Karen (Isla Fisher) and Jeff Gaffney (Zach Galiafinakis) live a quiet life in the suburbs of Atlanta, but all of this changes when the accomplished, beautiful and charming Joneses move in to the neighbourhood. Suspicious that people like Tim (Jon Hamm) and Natalie Jones (Gal Gadot) would move into such a sleepy area, she begins to spy on them and eventually discovers the truth; Tim and Natalie are not who they appear to be.
2016 has already given us two spy comedies; Central Intelligence and Grimsby, and with Melissa McCarthy’s Spy just in our rearview mirrors, it seems like overkill to have another one hit Irish cinemas so soon… Yet here we are.
Gal Gadot and Jon Hamm play the beautiful, charming and overly accomplished Joneses, and they do OK with the roles, which just require them to look pretty, be affectionate with one another and occasionally up the action ante. It’s a shame to see Jon Hamm’s comedic timing wasted here though, as he is trying to read the fine line between comedy and drama without ever settling on either. Zach Galiafinakis and Isla Fisher play the comedic couple to Hamm and Gadot’s straight couple, and are fine in the roles that require them to be bumbling and freaked out all the time. The rest of the cast features Matt Walsh, Maribeth Monroe and Patton Oswalt.
The biggest movie credit to writer Michael LeSieur’s name so far is the 2006 comedy You, Me and Dupree, but he has been working on TV in the intervening years. The main trouble with Keeping Up with the Joneses is that it is simply not funny… Although not for the want of trying. It is this forced feel that sucks most of the fun out of the film, so while the film has three actors who have proved their skills at comedy time and again – Jon Hamm, Zach Galiafinakis and Isla Fisher – the wit and sparkle the film needed is sorely missing.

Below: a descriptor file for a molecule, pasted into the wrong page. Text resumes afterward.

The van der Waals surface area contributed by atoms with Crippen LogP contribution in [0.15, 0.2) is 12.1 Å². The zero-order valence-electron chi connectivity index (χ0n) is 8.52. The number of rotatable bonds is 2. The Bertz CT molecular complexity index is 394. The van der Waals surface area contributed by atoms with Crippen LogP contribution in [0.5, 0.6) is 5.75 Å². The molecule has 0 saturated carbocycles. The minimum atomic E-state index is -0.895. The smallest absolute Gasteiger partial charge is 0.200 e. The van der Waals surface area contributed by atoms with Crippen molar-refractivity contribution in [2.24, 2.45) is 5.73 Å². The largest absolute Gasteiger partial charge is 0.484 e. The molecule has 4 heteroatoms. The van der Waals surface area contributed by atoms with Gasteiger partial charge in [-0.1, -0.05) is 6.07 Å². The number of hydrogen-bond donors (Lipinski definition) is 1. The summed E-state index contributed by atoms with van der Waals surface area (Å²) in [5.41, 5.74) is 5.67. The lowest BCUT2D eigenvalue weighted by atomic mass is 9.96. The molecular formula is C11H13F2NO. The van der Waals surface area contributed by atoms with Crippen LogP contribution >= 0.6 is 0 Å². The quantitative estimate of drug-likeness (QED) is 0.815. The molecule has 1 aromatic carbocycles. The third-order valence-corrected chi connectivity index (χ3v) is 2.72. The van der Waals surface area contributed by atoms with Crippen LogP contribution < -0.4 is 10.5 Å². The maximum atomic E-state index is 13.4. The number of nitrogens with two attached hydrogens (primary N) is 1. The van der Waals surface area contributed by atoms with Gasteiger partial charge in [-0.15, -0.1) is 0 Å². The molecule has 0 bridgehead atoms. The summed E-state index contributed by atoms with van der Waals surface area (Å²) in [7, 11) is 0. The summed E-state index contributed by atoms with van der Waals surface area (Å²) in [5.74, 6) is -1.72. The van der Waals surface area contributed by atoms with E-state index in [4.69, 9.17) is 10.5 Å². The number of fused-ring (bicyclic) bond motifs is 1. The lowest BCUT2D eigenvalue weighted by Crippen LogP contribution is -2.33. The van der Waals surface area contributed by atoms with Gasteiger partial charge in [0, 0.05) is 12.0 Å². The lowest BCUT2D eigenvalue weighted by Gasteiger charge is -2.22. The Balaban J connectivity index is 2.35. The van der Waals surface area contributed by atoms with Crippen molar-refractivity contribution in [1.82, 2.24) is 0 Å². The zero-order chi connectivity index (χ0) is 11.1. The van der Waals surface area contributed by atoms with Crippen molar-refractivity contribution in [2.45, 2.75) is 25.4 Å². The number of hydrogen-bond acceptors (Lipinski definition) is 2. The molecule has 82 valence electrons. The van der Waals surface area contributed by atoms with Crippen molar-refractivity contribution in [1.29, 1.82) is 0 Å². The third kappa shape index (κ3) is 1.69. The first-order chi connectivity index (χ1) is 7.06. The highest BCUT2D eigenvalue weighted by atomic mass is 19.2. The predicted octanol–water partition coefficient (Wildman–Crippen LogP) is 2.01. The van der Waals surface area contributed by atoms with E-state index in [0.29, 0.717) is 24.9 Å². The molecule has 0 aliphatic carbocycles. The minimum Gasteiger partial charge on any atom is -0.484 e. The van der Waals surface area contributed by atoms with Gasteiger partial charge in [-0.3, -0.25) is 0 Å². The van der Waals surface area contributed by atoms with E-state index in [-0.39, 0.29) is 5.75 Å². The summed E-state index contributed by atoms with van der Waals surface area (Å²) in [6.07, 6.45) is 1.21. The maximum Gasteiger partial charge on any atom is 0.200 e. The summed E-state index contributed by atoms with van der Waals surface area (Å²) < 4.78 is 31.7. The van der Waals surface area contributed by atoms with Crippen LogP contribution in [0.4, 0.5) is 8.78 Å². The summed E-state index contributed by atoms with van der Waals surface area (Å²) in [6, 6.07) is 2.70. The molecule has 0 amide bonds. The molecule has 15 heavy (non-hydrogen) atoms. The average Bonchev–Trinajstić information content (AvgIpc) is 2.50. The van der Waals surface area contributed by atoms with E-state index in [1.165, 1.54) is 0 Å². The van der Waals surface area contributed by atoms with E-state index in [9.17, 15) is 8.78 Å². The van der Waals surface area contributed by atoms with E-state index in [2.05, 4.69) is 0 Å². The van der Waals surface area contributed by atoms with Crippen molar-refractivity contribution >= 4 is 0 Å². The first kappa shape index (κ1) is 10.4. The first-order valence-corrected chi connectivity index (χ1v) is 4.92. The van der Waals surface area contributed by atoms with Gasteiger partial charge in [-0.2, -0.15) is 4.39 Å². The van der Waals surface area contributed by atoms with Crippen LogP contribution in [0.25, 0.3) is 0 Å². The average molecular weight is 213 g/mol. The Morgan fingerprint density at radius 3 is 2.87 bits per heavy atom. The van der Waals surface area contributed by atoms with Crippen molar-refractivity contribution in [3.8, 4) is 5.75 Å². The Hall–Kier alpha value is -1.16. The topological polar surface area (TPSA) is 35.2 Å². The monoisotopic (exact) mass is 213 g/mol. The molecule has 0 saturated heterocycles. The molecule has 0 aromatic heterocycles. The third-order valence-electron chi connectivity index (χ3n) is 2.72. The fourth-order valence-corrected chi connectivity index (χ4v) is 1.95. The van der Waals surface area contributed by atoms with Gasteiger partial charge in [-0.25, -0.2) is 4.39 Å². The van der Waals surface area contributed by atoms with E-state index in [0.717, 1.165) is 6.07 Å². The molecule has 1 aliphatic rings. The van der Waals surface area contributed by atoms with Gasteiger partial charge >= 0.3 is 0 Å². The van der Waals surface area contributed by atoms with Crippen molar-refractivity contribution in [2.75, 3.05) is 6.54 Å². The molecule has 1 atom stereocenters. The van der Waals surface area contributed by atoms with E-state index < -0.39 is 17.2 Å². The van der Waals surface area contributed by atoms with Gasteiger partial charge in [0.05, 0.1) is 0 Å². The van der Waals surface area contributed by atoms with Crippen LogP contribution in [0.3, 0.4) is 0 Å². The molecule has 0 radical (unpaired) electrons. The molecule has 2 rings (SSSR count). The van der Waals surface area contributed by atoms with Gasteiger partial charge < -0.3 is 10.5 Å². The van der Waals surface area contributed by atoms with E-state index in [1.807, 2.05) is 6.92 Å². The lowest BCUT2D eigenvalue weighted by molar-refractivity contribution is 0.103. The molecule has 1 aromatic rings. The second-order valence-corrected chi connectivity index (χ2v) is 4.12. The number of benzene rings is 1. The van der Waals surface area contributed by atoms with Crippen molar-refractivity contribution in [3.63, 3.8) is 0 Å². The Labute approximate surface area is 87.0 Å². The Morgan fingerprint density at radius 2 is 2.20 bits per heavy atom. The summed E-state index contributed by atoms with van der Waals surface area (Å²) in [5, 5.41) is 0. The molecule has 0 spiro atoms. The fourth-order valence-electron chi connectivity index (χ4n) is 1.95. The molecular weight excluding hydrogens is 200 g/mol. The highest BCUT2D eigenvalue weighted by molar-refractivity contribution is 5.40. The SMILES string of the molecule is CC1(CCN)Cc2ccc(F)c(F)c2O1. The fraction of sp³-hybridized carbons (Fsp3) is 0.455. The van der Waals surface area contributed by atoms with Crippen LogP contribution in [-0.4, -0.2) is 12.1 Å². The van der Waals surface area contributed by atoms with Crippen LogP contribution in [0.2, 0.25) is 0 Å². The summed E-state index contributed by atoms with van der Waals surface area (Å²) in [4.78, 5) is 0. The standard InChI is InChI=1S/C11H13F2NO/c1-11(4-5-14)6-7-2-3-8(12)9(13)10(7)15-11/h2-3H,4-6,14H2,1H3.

Director Greg Mottola has also been quiet after his run of comedies in the Noughties – Superbad, Adventureland and Paul – and this is the first film from him since 2011. Trouble arises for Mottola with the pacing of the film; it is almost an hour in before the story truly gets moving, and although there are some high octane set pieces throughout the film, they do nothing to speed up the pacing. As well as this, seeing the same actors play familiar roles time and time again becomes dull; switching the roles of the Joneses and the Gaffneys could have lent more fun to the film, although anyone who would believe that Gal Gadot is a stay at home mom may have their priorities skewed.
In all, Keeping Up with the Joneses is a familiar spy comedy in a year seemingly filled with spy comedies. It’s a shame to see Galiafinakis and Fisher play familiar roles, and see Jon Hamm’s comedic talents so sorely wasted, although there is a certain charm to Gal Gadot trying to step out of the Wonder Woman box. The jokes don’t land, however, and the pacing is too slow for the film to ever feel like there is anything truly at risk.